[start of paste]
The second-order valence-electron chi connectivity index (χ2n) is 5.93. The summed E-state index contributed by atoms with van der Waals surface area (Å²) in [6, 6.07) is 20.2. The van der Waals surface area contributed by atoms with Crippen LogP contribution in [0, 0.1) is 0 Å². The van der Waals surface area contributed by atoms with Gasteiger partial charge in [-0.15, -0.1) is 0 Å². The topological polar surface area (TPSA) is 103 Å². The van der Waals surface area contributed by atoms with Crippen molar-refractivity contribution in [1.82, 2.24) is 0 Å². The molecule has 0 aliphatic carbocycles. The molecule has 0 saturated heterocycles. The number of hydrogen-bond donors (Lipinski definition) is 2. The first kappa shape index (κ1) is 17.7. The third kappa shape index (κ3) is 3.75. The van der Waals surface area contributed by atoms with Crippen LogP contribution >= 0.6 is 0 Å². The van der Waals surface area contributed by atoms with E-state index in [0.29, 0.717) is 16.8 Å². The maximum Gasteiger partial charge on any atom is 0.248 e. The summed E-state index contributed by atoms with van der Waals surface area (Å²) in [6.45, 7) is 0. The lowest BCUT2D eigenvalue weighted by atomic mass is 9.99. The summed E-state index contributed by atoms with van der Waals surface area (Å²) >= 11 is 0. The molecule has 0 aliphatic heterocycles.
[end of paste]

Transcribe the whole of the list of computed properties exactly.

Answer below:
The second-order valence-electron chi connectivity index (χ2n) is 5.93. The summed E-state index contributed by atoms with van der Waals surface area (Å²) in [6, 6.07) is 20.2. The van der Waals surface area contributed by atoms with Crippen LogP contribution in [0, 0.1) is 0 Å². The van der Waals surface area contributed by atoms with Gasteiger partial charge in [-0.15, -0.1) is 0 Å². The topological polar surface area (TPSA) is 103 Å². The van der Waals surface area contributed by atoms with Crippen molar-refractivity contribution in [1.82, 2.24) is 0 Å². The molecule has 0 aliphatic carbocycles. The molecule has 0 saturated heterocycles. The number of hydrogen-bond donors (Lipinski definition) is 2. The first kappa shape index (κ1) is 17.7. The third kappa shape index (κ3) is 3.75. The van der Waals surface area contributed by atoms with Crippen LogP contribution >= 0.6 is 0 Å². The van der Waals surface area contributed by atoms with E-state index in [0.29, 0.717) is 16.8 Å². The maximum Gasteiger partial charge on any atom is 0.248 e. The summed E-state index contributed by atoms with van der Waals surface area (Å²) in [6.45, 7) is 0. The lowest BCUT2D eigenvalue weighted by atomic mass is 9.99. The summed E-state index contributed by atoms with van der Waals surface area (Å²) >= 11 is 0. The molecule has 0 aliphatic heterocycles.